14 October 2018 last updated at 07:59 GMT
BCCI units continue to oppose Lodha committee recommendations
Tuesday 08 May 2018

The court may or may not approve, but several BCCI members have maintained their stand against key Lodha recommendations in their suggestions on the new constitution of the board.

Other than appealing for scrapping of the one-state-one-vote proposal, they are also against clauses like age cap of 70 and cooling-off period for administrators. The last date for tabling suggestions was Monday. Gopal Subramaniam, the amicus curiae, will hand these over to the special bench on May 11. With the Supreme Court set to close for summer vacation on May 19, a verdict before that will expedite the process of holding the BCCI annual general meeting and electing office-bearers, which has not happened since 2015.


The BCCI units are more or less unanimous that the clause empowering only one unit from the geographical boundary of a state to vote should be done away with. Apart from the units from Maharashtra and Gujarat, who will be affected if this becomes the rule, associations from other zones have also expressed reservations against this. This even includes units which have amended their constitution as per Lodha recommendations.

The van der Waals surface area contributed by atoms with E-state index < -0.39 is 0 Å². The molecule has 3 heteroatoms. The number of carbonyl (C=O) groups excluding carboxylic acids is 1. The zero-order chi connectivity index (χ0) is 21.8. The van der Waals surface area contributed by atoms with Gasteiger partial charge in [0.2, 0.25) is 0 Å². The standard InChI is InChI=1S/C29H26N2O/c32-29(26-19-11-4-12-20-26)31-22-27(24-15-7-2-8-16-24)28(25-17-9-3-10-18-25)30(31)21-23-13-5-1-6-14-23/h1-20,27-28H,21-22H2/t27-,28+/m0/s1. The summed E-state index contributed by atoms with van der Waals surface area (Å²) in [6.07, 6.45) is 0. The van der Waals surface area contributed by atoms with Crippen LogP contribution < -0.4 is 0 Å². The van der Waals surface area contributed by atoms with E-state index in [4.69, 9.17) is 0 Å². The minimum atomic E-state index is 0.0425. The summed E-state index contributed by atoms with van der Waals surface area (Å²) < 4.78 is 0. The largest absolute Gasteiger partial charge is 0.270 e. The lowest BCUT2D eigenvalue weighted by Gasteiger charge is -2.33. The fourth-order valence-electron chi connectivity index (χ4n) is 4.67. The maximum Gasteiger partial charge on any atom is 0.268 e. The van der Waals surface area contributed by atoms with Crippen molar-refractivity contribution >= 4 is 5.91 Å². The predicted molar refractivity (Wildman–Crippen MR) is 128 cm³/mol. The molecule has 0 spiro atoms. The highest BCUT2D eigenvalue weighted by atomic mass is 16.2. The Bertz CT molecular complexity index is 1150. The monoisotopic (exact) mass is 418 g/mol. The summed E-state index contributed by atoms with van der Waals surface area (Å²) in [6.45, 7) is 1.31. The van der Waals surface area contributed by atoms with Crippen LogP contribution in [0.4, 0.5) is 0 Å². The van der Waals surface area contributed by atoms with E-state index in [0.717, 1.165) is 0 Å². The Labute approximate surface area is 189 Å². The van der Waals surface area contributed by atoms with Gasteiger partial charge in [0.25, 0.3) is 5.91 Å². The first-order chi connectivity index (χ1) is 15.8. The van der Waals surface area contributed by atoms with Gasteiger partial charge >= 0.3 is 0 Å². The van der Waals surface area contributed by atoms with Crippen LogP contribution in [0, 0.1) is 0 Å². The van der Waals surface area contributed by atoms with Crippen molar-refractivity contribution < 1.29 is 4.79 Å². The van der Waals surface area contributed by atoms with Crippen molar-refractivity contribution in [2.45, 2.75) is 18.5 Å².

They are hopeful that the court will consider this point, along with the clause on a three-member selection committee instead of five. The members are also risking being rebuked by the court by suggesting that the age cap and cooling- off break of three years between each term for office-bearers be done away with. Units like Tamil Nadu and Saurashtra had been vocal about it in the past. Office-bearers of several associations confirmed raising this point again, even though Justice RM Lodha had himself referred to these as the “heart and lungs” of their report.


However, one can sense a “how worse can it get”feeling at play here. “It’s about being practical. In no other sector, top executives take a cooling-off break. If this happens, then every association will end up with a new management every three years. They will be low on experience and this system will disrupt continuity. We know the court has rejected similar pleas in the past, but since it has asked for suggestions afresh, what’s wrong with reiterating this?


At worst, it will be rejected again. We are happy that our views will be heard” the secretary of a state unit told Express. If this is hoping against hope, there is more of it in the request to reconsider the order that makes it compulsory for administrators to resign after turning 70. This is coming mostly from states affected by this. Too optimistic or still defiant? Let the court decide.

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